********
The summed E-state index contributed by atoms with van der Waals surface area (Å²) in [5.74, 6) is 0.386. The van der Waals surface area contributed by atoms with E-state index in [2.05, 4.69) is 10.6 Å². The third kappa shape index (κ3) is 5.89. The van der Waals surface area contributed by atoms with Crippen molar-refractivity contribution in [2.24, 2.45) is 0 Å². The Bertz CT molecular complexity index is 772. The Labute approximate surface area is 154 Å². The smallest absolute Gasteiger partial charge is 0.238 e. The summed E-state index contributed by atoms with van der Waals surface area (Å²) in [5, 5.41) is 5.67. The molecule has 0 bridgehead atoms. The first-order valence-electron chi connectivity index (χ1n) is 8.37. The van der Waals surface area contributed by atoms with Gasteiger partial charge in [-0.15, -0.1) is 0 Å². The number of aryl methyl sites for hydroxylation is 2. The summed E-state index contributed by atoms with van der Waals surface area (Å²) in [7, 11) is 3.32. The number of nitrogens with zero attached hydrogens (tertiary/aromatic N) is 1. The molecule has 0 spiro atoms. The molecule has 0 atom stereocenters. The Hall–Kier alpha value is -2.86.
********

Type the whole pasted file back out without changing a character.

The summed E-state index contributed by atoms with van der Waals surface area (Å²) in [5.74, 6) is 0.386. The van der Waals surface area contributed by atoms with E-state index in [2.05, 4.69) is 10.6 Å². The third kappa shape index (κ3) is 5.89. The van der Waals surface area contributed by atoms with Crippen molar-refractivity contribution in [2.24, 2.45) is 0 Å². The Bertz CT molecular complexity index is 772. The Labute approximate surface area is 154 Å². The smallest absolute Gasteiger partial charge is 0.238 e. The summed E-state index contributed by atoms with van der Waals surface area (Å²) in [5, 5.41) is 5.67. The molecule has 0 bridgehead atoms. The first-order valence-electron chi connectivity index (χ1n) is 8.37. The van der Waals surface area contributed by atoms with Gasteiger partial charge in [-0.15, -0.1) is 0 Å². The number of aryl methyl sites for hydroxylation is 2. The summed E-state index contributed by atoms with van der Waals surface area (Å²) in [7, 11) is 3.32. The number of nitrogens with zero attached hydrogens (tertiary/aromatic N) is 1. The molecule has 0 spiro atoms. The molecule has 0 atom stereocenters. The Hall–Kier alpha value is -2.86.